"Didn't have one drop," he said.
Indeed, that seems to be the book on Stokes from those who actually covered him. Scouts, including ESPN's own scouting report, noted that he had soft hands and looked comfortable catching the ball. He said he is athletic enough to "flex" out to a wide receiver spot.
"I actually caught a lot of my passes this year doing flexed out," he said.
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Not yet, at least.
He also announced that defensive end Jordan Allen was lost for the season because of ACL surgery.
While that may seem like a lot of attrition to be announced at once, the reality is, it's either been dealt with already or is only an issue for players deep on the depth chart.
Jones is the one player among the five who was a starter. But like Welter, Edwards and Washington, Jones has not dressed for a game this season and most have started working under the assumption that Luke Munice had taken his place as the starting strong-side linebacker for the season. Wednesday's announcement just confirmed that. The loss of Jones, a junior, and Welter, a sophomore, means all of LSU's backup linebackers now are true freshmen.
That would be more of the problem had the 2012 linebacker recruiting class, six players strong, not been considered by Miles to be the strongest linebacker class recruited by LSU in his tenure. So far, true freshmen Kwon Alexander and Deion Jones have played well in reserve roles. Where it could be a problem is if injuries hit the veteran starting trio of Kevin Minter, Lamin Barrow and Muncie, forcing the true freshmen to play bigger roles than they might be ready for.
It's a similar situation at tight end and defensive end. Edwards' role as a primarily blocking tight end behind starter Chase Clement has been replaced by sophomores Nic Jacobs and Travis Dickson and freshman Dillon Gordon. But Edwards is a senior, so his experience will be missed, especially if Clement, also a senior, goes down. Allen was far down the depth chart at defensive end, but his loss would be felt at the position only if the Tigers suffer attrition ahead of him at what is a deep position.
Allen was injured covering a kickoff, an area where the Tigers will have to find a replacement.
Washington, a reserve sophomore who has yet to play in a game, is the second offensive lineman lost for the season after Chris Faulk's knee injury sidelined him last week. With Josh Dworaczyk starting at left tackle, LSU is perhaps eight deep with game-ready offensive linemen. True freshman tackle Vadal Alexander was mentioned as a possible starter after Faulk's loss and coaches have been pleased with the progress of second-team center Elliott Porter.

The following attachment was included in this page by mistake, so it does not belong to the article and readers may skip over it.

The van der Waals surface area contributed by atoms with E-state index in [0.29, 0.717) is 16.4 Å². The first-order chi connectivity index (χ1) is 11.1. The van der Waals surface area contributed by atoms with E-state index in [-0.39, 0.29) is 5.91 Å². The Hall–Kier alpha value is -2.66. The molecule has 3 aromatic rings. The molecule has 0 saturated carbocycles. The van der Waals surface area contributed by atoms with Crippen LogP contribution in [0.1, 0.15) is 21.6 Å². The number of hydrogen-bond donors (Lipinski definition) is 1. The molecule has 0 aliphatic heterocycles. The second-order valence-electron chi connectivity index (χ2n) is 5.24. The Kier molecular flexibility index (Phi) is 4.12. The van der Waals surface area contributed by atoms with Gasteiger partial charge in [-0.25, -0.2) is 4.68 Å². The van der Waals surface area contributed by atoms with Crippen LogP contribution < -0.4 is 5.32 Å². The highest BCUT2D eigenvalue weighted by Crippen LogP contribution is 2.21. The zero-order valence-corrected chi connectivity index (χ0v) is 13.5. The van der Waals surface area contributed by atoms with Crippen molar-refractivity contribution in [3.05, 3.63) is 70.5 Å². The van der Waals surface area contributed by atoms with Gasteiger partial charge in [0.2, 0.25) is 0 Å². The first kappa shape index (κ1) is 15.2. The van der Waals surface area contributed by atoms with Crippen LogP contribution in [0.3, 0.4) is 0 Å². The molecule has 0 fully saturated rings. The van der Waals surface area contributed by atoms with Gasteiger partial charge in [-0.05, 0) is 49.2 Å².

In last week's win over Washington, Trai Turner got snaps at guard when starter La'el Collins went down with a minor injury.
The losses announced Wednesday pushed the total number of veterans from LSU's spring roster that have been lost for the season to 11. Previous to Wednesday's five, Faulk suffered his injury, Heisman Trophy finalist Tyrann Mathieu was dismissed from the team, offensive lineman Corey White did not return to the team for August camp and defensive backs Ronnie Vinson, Sam Gibson and David Jenkins all transferred to other schools after the spring.
Chase Clement moved from defensive end to tight end for LSU after his freshman season in 2009 and, in short order, made an impact as a blocker.
As a sophomore in 2008, he started eight of LSU's 13 games but only caught two passes. A season ago, he upped that total to seven passes, including his first career touchdown.
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The Patriots feature heavily in this week's FAB 50 Offseason Primer from ESPNHS writer Mark Tennis. It's hard to raise the expectations on a team that went 14-0 on the way to a Class 2A state title while racking up head coach J.T. Curtis' 500th career win, but the Patriots return a lot of talent. The program sends plenty of players to major college football - Joe McKnight, for one. Curtis tight end and 2012 prospect Dillon Gordon will join LSU's roster this fall.
I covered Curtis on multiple occasions in 2011, and regardless of the losses, the Patriots return essentially their entire devastating backfield.
Tennis has the full scoop here, where he also highlights Class 4A runner-up Edna Karr.